@rowuk I didn't say actual "trumpeters" were Bach snobs (although there are some, their opinions are not what counts for very much in the paradigm I'm referring to) - I said there are directors and professors that are. These are people that students have to deal with that are in an authoritative position where they can freely exercise their bias, unchallenged, and students are powerless to argue with them, especially if it's not overt. But I personally know of a number of students over the years who were effectively forced to sell their horn because they were either directly or indirectly informed that they should buy a Bach if they wanted to be competitive - or even just treated fairly at annual collegiate ensemble auditions. On the other hand, I've also never known a student who was ever directly or indirectly pressured to buy any other brand or model in quite the same way.
Bach milked their holy blessing from the Chicago Symphony for decades, even after quality and consistency had more than a few suspect production runs. This bias was and is largely a US phenomenon that has been gradually and thankfully going away - as you say - especially in the professional orchestras, largely as a result of the last 30 years of Yamaha's pro and student market penetration, as you mentioned, and the fact that most of the worldwide trumpet player community is online now and thankfully doesn't, overall, hold with these old-fashioned brand biases anymore. But such purely-professional cultures like pro orchestras are always quicker to change than any level of "education" culture - any public school teacher can attest to their own half of that, LOL
But my point is that there are still a few tenured dinosaurs around the country that can go so far as to literally block a student from finishing a degree, indefinitely, should they happen to get crossed up with them, and playing a horn they don't like, however petty it seems, can end up being just one more strike against them.
Then again, if it ever gets to a point where everybody is being told to buy a Yamaha "just to be on the safe side" with orchestral auditions, that's really not a better situation, either. But perhaps it's inevitable. Somebody is going to be recognized as the best player in the best trumpet section in the best orchestra and whatever they play starts becoming a de-facto standard. This is why horn makers curry endorsements from pros, and always will. Everybody who is NOT that "pro", and is unsure, can't really tell a big difference or doesn't have anywhere local to try horns, is more likely to just order what that "pro" plays, OR buy whatever their teacher says to buy, and all he knows is what he himself plays based on what everybody used to say 30 years ago when he was in college, LOL And when you go audition, you either have what the judges "know" to look for - based on that same kind of thing - or you don't. And since everybody auditioning is often more than "good enough", it often comes down to purely subjective hair-splitting.
Here's the funny thing - I'm also a rep for a relatively new brand of high-quality, low-cost school instruments. Our main "beginner" horn is a Yamaha 2335 clone, and our main "intermediate" trumpet is a Bach 37 clone.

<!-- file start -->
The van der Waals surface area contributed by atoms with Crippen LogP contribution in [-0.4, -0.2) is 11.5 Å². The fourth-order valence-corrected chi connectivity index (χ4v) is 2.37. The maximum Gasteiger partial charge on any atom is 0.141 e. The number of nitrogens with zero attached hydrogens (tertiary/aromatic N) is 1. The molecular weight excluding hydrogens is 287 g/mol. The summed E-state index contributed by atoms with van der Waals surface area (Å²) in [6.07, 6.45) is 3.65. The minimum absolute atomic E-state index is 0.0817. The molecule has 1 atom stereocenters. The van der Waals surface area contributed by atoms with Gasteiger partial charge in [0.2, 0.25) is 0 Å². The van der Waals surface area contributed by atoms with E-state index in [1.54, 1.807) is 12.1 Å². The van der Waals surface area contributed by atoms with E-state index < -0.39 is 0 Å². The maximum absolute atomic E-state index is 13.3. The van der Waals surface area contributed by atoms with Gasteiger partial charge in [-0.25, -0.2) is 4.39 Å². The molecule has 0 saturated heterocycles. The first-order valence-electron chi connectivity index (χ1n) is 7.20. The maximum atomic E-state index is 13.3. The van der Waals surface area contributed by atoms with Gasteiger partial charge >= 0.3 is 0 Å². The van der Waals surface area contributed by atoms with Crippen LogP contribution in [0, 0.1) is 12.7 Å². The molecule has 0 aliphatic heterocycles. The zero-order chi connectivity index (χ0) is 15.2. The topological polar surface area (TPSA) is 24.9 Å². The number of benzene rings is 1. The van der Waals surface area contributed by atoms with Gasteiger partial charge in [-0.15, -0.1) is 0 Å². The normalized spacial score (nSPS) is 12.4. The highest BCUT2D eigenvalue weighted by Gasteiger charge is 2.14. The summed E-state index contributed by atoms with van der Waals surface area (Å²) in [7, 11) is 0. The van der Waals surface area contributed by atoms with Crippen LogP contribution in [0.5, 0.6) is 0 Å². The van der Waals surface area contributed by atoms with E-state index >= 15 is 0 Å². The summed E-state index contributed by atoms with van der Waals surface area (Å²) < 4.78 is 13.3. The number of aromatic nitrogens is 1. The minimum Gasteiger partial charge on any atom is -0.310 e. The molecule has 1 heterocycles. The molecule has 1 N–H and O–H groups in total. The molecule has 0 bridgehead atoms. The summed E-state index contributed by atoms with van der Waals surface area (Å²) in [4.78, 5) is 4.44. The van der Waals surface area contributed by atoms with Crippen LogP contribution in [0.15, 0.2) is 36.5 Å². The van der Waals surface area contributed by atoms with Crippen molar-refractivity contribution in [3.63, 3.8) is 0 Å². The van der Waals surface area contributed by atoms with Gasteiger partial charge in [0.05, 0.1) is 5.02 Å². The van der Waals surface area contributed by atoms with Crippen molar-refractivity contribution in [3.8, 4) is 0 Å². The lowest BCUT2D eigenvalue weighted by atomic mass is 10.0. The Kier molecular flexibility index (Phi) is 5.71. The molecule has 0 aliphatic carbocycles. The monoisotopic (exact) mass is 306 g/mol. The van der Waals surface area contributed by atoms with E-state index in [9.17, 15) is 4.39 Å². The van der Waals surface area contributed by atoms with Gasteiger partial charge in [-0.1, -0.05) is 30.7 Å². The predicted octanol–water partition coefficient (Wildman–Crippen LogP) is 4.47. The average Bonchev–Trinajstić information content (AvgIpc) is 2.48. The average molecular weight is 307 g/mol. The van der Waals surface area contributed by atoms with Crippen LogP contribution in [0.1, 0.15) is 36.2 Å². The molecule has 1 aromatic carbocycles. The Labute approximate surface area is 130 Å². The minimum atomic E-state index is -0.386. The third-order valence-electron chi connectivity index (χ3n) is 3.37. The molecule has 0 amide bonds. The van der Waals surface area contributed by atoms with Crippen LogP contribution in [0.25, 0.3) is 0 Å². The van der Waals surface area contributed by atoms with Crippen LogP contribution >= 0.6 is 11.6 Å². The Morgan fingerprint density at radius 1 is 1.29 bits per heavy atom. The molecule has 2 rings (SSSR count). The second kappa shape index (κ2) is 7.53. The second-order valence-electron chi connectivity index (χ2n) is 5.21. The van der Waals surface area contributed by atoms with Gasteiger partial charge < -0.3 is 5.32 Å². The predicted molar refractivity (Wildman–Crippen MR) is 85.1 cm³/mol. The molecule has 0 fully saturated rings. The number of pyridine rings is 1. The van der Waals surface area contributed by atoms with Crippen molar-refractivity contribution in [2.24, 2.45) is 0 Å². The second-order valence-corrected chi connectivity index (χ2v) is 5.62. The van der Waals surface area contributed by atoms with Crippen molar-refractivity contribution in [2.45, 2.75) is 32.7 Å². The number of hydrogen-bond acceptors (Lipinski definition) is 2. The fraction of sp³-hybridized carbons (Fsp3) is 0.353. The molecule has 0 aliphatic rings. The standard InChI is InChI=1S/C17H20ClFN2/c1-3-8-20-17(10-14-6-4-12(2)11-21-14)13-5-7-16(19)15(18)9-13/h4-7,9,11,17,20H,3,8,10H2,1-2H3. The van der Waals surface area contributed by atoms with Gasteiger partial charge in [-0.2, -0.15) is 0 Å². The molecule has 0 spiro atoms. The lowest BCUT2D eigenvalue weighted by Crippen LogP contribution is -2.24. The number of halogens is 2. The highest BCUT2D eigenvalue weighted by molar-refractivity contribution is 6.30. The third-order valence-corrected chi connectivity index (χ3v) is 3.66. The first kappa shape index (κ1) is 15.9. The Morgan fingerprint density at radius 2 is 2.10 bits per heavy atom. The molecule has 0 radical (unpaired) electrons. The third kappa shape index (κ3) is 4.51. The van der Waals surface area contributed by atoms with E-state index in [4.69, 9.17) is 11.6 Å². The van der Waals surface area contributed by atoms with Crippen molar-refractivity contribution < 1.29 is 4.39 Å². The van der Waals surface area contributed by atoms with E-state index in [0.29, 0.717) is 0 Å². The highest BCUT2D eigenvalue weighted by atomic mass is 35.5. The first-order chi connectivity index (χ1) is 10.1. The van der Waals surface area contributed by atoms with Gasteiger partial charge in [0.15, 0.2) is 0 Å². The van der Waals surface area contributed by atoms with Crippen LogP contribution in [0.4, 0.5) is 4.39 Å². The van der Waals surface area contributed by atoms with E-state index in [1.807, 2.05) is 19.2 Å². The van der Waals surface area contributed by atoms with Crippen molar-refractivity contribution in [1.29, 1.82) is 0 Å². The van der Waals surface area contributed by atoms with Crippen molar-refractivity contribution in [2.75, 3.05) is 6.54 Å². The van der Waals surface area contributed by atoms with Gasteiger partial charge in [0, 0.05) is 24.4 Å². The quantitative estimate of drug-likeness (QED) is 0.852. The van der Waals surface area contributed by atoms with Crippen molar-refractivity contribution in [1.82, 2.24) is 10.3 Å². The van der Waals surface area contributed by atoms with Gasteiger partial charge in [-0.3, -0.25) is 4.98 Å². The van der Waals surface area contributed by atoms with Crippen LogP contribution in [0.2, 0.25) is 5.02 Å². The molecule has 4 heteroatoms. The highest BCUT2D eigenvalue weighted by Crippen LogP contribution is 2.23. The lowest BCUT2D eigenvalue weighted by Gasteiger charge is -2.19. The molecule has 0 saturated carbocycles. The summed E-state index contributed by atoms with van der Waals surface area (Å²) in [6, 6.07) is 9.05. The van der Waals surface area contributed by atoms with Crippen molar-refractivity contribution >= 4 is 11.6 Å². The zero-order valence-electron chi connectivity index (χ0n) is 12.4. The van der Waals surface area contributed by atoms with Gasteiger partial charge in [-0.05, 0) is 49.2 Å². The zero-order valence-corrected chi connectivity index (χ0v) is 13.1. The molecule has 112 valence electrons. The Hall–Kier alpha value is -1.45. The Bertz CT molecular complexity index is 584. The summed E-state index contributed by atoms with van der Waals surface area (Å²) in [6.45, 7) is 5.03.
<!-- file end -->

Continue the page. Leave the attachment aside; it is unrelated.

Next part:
All we make are various different grades of "student/intermediate models" - mostly for schools, right? Why did we pick these two models? Again, unspoken de-facto standards. And a lot of that is driven by brand familiarity/loyalty/snobbery or whatever you want to call the general ignorance and fear people have of "other" brands - it amounts to the same thing on the marketing level.
But we're very successful because the simple FACT is that it's not just B&S or Schilke who can copy "the Bach core sound" - or that of just about any other famous, 'preferred' wind instrument model. So maybe that says something about changing attitudes (when the price is right). We found the easiest way to get the Bach sound at a lower cost is to just copy the whole horn, and use higher technology and more automated processes to ensure better consistency. And in fact, our CEO found out that anybody COULD do it - with a relatively high degree of quality - if they just WANTED to - and guess what? Even Bach has incorporated SOME of these things (but not our lifetime warranty!). Bach doesn't make anywhere near as much "in-house" on a Bach Stradivarius as they used to, and every other "Made in USA" brand/model is using the same seven factories in China for everything they can get away with, too - which is quite a bit more than most people are aware of. But whether other brands want to market a "Bach-like" model or an outright clone at all - and what their price point is - depends on their own brand image and business model. Most brands are not strictly in our "school-quality" market niche, and they have a lot more middle-men involved in their supply chains and management.
Since you mentioned Selmer - you realize all Bach has to do is put their parent company's roll-stamp on the bell, and suddenly it's a "Selmer", LOL! Same with Conn. They're all the same company. They're just different lines of manufacturing, i.e., just different models now, not really different "brands" anymore. But if they suddenly started stamping "Conn-Selmer-Bach" on all the Strads, Vintage One's and Claude Gordon models, mark my words, it would just be the "Bach line" models that people would lose their minds about and be suspicious of "quality" going to hell (again), LOL And if Conn-Selmer-Bach really admitted what percentage of their parts that are actually made in China, people's heads would explode.